Originally posted to Of Means and Ends on Tue Feb 25, 2014 at 02:28 PM PST.

Also republished by White Privilege Working Group and Repeal or Amend the Second Amendment (RASA).

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Comment Preferences

  •  Real Injustice for Trayvon (5+ / 0-)

    Tomorrow mark the second anniversary of  Trayvon death, without a civil court filing tomorrow ,Zimmerman will walk scott free   http://timeanddate.com/...

  •  This is how I did it. (5+ / 0-)

    Growing up in a rural, all white area, I longed to get out and experience as many different things as possible.  I did the next best thing. I spent my free time reading books or watching films about different cultures.  By the time I was on my own, I felt comfortable mixing with people from other cultures, because I felt I had already knew something about them.

    Funny thing, now.  I work as a disability analyst.  All I know about a client is their age, gender, and disability.  Sometimes, a month into a particular case, I see a notation about their race or gender identity that throws me off, because I had a different mental picture. It forces me to admit to myself I still harbour many prejudices.      

    "The light which puts out our sight is darkness to us." Thoreau

    by NancyWH on Tue Feb 25, 2014 at 03:35:40 PM PST

  •  Good post (4+ / 0-)

    Unfortunate choice of title.
    A more engaging title would attract more readers.

    I added implicit bias and stereotypes to your tags.

    "The pessimist complains about the wind; the optimist expects it to change; the realist adjusts the sails.” — William Arthur Ward

    by LilithGardener on Tue Feb 25, 2014 at 03:39:20 PM PST

  •  I dont know about other women but I get the (1+ / 0-)
    Recommended by:
    WakeUpNeo

    jitters when I walk down an otherwise empty street in a part of town I don't know, if there is/are a man/men of any color and particularly if they are young, and I have to walk past them.

    99% of the women come to no harm, but the one's who don't would consider the relativly quick and painless deaths of Treyvon or of Davis to be God Sends compared to what many women go through when they are snatched.

    Also too consider that when Randie complains about Bill Clinton's abuse of women.
    Randie and a pal
    grabbed a female friend,
    bound and
    gagged her,
    tried to get her high on drugs,
    put her in their car
    drove into the country
    took her to the edge of a creek or river
    forced her to her knees
    and made her pray to a false God.

    Most women who go into those kinds of situations don't come out alive, and when their bodies are found, if they are found, there is often evidence of brutal treatment over a prolonged period of time.

    When Obama complained about car doors being locked it was not because he is Black, it is because he is a man unknown to that female driver.

    There is good and sound provable reason for women to be afraid in lots of situations where men would be expected not to be afraid.

    •  While I will concede (0+ / 0-)

      that in some instances you could be right and there are women who would lock their car doors because they are fearful of all men, that is the great exception. White women have been bombarded their entire lives with stereotypes and propaganda about black men that is designed to to make them afraid of black men by setting a stereotype of crime and violence and sexual predation as being an inherent part of the being of black men.

      President Obama knows and understands this at a visceral level because he, like the rest of us who are black men, has been viewed through that lens for his entire life...

      Fear doesn't just breed incomprehension. It also breeds a spiteful, resentful hate of anyone and everyone who is in any way different from you.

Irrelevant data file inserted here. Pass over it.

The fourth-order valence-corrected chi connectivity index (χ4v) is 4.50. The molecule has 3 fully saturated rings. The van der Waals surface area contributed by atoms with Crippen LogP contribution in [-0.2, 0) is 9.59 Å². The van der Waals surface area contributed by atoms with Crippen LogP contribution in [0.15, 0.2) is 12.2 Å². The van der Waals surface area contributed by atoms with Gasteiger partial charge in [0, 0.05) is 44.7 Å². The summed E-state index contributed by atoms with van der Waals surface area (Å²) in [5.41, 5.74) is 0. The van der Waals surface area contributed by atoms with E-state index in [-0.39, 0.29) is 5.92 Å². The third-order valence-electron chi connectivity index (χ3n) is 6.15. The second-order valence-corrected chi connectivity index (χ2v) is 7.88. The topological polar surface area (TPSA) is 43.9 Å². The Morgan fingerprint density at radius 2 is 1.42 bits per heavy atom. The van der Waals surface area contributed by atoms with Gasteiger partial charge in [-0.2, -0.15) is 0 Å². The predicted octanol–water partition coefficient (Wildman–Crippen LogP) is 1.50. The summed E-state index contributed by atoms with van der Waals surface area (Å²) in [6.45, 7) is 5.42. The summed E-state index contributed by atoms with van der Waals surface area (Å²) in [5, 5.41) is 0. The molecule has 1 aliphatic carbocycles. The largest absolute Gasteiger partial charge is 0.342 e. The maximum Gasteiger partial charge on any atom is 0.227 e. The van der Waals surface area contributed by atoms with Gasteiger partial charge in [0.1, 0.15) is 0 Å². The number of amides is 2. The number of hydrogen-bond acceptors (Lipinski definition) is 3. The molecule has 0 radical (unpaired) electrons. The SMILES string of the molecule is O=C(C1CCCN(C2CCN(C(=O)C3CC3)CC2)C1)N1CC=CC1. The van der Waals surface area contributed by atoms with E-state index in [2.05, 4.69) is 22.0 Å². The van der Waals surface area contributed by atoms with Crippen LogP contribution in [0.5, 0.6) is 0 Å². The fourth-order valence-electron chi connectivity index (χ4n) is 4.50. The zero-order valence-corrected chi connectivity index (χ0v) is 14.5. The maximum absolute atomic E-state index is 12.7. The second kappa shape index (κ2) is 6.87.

by awesumtenor on Wed Feb 26, 2014 at 08:35:36 AM PST

      [ Parent ]

      •  You can see this white fear of black men (0+ / 0-)

        so clearly in the Jordan Davis case. It's remarkable that so many people on the jury would look at the facts and think Dunn was acting legitimately in self defense. It's hard to imagine their feeling that way if Davis and his friends were white (or Dunn acting the way he did), or certainly not if Dunn were black and the kids were white.

        It's true that I will often feel nervous when I am walking alone around men of any race, I also can feel how the stereotype of black men posing a particular danger have been handed down and that I need to consciously debunk them.

  •  I thank you profoundly. (4+ / 0-)

    This is the real discussion about racism we need. I especially appreciate your recognition that there are people out there who have done and are doing this work right now for themselves.

    For my part, I find that a lot of prejudices result from conditioning.   Recognize that conditioning for what it is without blame.  You were never consulted on the culture you grew up with
    Then, replace the images and stereotypes with new ones.   Some of this is, as you say, about experiencing other cultures and other people.  Seek them out.  Read, think watch

    But finally, I find it useful to do two other internal exercises:

    1). When you see someone, really look at them.  Notice their faces, the texture of their clothes, the wrinkles in their hands.  Close attention forces us to see the person and not just the category our brain puts them in. You can do this walking down the street with strangers

    2) when you see people notice what associations pop into your mind (that's a good way to spot your conditioning. And then provide a new, clashing image.  When your brain tries to hold two conflicting emotions or opinions at once, your neural pathways that encode those associations are weakened, allowing your to form new positive associations for the kinds of people you meet

    Yes, I beleive combatting racism is really personal work and it is cognitive and neural   But that's just me.  But if you catch my eye in a crowd, I'll be making positive stories about you that run counter to whatever cultural associations I may have brought to it.

  •  Nobody wants to think they're evil (3+ / 0-)

    Which creates an emotional barrier to asking hard questions like "Where did I get that idea?" or "Why did I even consider the person's race at all?".

    Anyone considering a dog for personal safety should treat that decision as seriously as they would buying a gun.

    by Dogs are fuzzy on Tue Feb 25, 2014 at 07:32:35 PM PST